In which we discuss our plans to re-enact the classic spy novel ‘The Riddle of the Sands’, following the route of Carruthers & Davies day by day through Germany. This week we’re concentrating on October 1, the day that Davies reveals what this duck shooting holiday is all about. He recounts his first encounters with the duplicitous Dollman and honourable German naval officer von Brüning.
To celebrate the arrival of the ‘baddies’ and their boats, we consider who might have been the real life inspirations for these two men. Importantly, we discuss how we’re going to get to Kiel – and exactly what kind of apples the bargeman Bartels would be taking to Kappeln.
DON’T FORGET – you can support this project by pledging to pay for access to the live web adventure in the autumn, and acquire a beautiful Handbook Edition of ‘The Riddle of the Sands which we are threatening to write.
For full details go to: http://www.unbound.co.uk/books/riddle-of-the-sands. Spread the word. We can’t go on our adventure without you!
In the podcast we discuss: how you can support us and why it’s worth doing so (01:22); how we’re going to play with live streaming technology such as Periscope and Google Hangouts (01:54); how we might use Open Street Map to chart our route and the practicalities of cycling from Flensburg to Kiel (03:05).
Lloyd on real-life Dollmans (05:45); the possible influence of the Dreyfus affair, with Esterhazy as Dollman (05:58); enter spymaster Sir George Mansfield Smith-Cumming, another Dollman-like figure (08:42); another British agent, William Melville, inspiration for The Secret Agent, acquaintance of Harry Houdini and the original ‘M’ (11:24).
So who are the real-life von Brünings? (15:29); Tirpitz & the SMS Blitz (15:45); why all this talk about torpedo gunboats?(18:38); Hipper the ‘baby killer’ (19:17); the musical interlude – the story of Colonel Bogey (21:56); a *real* von Brüning (24:57); even the apples in this story lead double lives! (26:26)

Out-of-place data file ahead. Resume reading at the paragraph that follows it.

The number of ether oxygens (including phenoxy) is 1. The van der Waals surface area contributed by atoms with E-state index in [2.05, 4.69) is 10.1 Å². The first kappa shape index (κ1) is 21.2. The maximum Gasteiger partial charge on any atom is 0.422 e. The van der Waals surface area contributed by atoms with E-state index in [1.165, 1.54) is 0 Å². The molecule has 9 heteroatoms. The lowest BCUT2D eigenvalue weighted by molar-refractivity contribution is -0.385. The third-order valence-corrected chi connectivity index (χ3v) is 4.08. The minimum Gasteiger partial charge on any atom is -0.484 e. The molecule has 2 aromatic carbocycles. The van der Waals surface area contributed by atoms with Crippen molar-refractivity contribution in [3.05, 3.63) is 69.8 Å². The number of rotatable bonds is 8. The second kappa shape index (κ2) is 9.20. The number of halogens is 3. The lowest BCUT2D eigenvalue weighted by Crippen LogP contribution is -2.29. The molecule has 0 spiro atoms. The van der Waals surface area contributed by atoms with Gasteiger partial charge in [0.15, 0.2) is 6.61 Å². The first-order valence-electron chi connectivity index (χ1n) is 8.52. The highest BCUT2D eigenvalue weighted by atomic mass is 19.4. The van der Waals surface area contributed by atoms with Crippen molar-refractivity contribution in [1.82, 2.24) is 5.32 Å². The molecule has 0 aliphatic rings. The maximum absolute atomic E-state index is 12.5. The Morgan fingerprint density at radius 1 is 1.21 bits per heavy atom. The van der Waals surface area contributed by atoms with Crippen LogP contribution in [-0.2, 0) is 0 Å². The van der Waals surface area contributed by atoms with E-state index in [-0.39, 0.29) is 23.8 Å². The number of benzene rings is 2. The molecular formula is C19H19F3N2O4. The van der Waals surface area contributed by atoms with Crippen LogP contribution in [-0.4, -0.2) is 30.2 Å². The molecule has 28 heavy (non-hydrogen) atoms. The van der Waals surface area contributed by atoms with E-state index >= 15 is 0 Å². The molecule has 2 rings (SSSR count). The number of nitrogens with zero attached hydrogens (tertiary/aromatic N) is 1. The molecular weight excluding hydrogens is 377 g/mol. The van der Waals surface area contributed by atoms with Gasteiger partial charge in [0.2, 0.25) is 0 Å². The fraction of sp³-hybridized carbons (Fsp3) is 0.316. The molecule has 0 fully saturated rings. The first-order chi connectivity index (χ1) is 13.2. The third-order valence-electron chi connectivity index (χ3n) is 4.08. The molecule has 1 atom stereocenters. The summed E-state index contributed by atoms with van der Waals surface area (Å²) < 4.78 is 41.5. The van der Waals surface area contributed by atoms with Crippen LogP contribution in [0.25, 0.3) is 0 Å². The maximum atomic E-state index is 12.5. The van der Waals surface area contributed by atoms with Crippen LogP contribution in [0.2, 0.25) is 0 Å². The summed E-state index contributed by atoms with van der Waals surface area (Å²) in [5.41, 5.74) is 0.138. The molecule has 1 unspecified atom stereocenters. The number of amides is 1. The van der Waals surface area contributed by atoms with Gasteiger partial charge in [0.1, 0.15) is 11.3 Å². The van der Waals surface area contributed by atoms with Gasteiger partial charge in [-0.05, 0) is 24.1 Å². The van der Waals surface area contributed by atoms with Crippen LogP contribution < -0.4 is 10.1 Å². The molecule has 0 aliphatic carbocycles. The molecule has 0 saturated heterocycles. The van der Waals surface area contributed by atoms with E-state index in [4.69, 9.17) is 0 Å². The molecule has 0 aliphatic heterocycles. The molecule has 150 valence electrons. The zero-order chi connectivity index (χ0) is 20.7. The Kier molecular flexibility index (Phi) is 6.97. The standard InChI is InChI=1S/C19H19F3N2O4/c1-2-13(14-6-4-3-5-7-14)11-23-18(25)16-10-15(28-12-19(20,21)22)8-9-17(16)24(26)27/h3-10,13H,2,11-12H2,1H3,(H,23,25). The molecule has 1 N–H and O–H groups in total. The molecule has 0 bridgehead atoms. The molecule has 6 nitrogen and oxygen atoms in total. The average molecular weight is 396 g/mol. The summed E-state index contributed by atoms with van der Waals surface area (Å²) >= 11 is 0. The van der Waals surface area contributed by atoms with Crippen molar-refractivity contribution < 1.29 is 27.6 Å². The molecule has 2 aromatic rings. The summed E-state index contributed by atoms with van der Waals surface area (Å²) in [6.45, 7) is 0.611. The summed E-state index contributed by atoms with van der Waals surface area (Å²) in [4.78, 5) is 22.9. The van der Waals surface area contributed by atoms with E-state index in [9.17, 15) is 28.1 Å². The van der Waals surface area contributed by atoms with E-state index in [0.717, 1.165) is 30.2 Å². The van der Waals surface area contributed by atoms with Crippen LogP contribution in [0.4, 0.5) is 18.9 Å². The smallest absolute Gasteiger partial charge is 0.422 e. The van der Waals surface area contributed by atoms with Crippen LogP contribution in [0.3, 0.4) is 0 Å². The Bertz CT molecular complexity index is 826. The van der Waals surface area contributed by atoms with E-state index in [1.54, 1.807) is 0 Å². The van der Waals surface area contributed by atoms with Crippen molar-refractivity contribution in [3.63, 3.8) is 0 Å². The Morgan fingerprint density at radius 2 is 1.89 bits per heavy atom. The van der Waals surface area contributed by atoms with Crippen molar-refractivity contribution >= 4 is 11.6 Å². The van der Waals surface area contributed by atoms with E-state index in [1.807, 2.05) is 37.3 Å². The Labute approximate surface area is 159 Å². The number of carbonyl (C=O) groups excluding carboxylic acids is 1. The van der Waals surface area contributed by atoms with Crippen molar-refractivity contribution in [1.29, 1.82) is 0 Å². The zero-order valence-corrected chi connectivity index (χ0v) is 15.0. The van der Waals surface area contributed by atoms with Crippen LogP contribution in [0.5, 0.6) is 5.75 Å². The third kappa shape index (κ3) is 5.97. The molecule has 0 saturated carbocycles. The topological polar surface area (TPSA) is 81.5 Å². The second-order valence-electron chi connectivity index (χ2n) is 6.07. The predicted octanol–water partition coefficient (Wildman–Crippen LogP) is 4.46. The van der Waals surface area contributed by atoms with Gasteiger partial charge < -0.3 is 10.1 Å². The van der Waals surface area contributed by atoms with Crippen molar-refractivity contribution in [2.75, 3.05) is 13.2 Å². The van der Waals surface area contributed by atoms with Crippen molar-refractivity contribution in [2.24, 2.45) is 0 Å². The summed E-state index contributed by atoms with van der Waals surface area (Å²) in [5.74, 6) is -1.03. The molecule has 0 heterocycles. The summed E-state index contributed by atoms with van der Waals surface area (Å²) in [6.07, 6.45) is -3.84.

Club Business – Kevin on the workings of the Edwardian civil service (30:38); Liz corrects Lloyd’s story about Childers rowing from Newhaven (32:27); Film Club night is looming, see http://www.eastcoasteventsguide.co.uk/arthur-beale-events-riddle-of-the-sands for details (32:58); Jeff on the different kinds of map in The Riddle of the Sands (33:29); Jerry is looking for crew (35:11).
Missions for next week – members assistance required.
Cigars and many weird brands of sausage and tinned meats: if anyone has any idea what brands of cigar, sausage and tinned meat we should be buying in Kiel, let us know.
A number of rough woollen garments: there’s a lot of clothes shopping at this point. We’d love to talk to someone who could talk us through the outfits Carruthers & Davies would be buying at this point.
The colossal gates of the Holtenau lock: who’s been through these? what’s it like?
The Kaiser Wilhelm Canal from Holtenau to Brunsbüttel: anything you can tell us about the experience of travelling through the canal is very welcome. We’re planning to cycle the whole way and stop somewhere half-way. Any suggestions?
5 thoughts on “The 9th Adventure Club Podcast: Double Agents, Naval Officers & Apples”
Another Englishman active in the espionage business was my very distant relative Edmund ‘Tiny’ Ironside, who managed to infiltrate German colonial forces in SW Africa after the Boer war. Tiny (6’4″ tall) was a noted linguist, and took a significant part in more murky goings-on in Russia and Iran in 1918-21. He is said to be the prototype for Buchan’s Hannay.
Our experience of the Kiel Canal, which we did in both directions was quite exciting. You ask about the great gates at the Kiel end – these are tucked away up a quiet, tree-lined, almost rustic side-channel to the Kiel fijord. The peace is shattered every now and then as the gates open and one or two enormous ships emerge from the docks with engines throbbing and deck lights blazing, gaining speed to make the turn down the fijord and heading for the open sea. But overnight, the area is quiet and we spent a pleasant enough evening there, rafted up to another local yacht, waiting for the gates to open in the morning, which they duly did at 0600.
The gates are indeed very big, and you are harangued by the lock-keepers through loudspeakers to get in and out quickly and tie up out of the way so as not to impede any ships that might be coming in. This was, in itself a bit of an epic as while we were tying up at the head of the lock, I turned round and looked up to the enormous bows of a big freighter which was slowing to a halt a few feet behind us. Fortunately, it stopped in time…